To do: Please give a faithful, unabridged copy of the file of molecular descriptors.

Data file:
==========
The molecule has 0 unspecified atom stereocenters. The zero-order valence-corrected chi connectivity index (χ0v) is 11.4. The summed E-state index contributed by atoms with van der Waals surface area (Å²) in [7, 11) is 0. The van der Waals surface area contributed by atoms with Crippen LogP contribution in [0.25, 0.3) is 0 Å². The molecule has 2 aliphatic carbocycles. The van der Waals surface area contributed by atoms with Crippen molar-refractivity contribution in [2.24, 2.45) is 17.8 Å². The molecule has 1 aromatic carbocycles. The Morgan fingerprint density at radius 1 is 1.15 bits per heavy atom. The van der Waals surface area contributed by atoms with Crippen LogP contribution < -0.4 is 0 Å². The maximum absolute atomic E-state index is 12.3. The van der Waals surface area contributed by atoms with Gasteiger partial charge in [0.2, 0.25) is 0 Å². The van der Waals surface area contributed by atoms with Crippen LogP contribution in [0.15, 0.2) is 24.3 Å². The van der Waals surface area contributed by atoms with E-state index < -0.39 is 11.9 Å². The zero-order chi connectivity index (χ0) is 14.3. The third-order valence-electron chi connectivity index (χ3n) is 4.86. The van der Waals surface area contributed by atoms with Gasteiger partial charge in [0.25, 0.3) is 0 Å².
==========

The molecule has 0 unspecified atom stereocenters. The zero-order valence-corrected chi connectivity index (χ0v) is 11.4. The summed E-state index contributed by atoms with van der Waals surface area (Å²) in [7, 11) is 0. The van der Waals surface area contributed by atoms with Crippen LogP contribution in [0.25, 0.3) is 0 Å². The molecule has 2 aliphatic carbocycles. The van der Waals surface area contributed by atoms with Crippen molar-refractivity contribution in [2.24, 2.45) is 17.8 Å². The molecule has 1 aromatic carbocycles. The Morgan fingerprint density at radius 1 is 1.15 bits per heavy atom. The van der Waals surface area contributed by atoms with Crippen LogP contribution < -0.4 is 0 Å². The maximum absolute atomic E-state index is 12.3. The van der Waals surface area contributed by atoms with Gasteiger partial charge in [0.2, 0.25) is 0 Å². The van der Waals surface area contributed by atoms with Crippen LogP contribution in [0.15, 0.2) is 24.3 Å². The van der Waals surface area contributed by atoms with E-state index < -0.39 is 11.9 Å². The zero-order chi connectivity index (χ0) is 14.3. The third-order valence-electron chi connectivity index (χ3n) is 4.86. The van der Waals surface area contributed by atoms with Gasteiger partial charge in [0.25, 0.3) is 0 Å².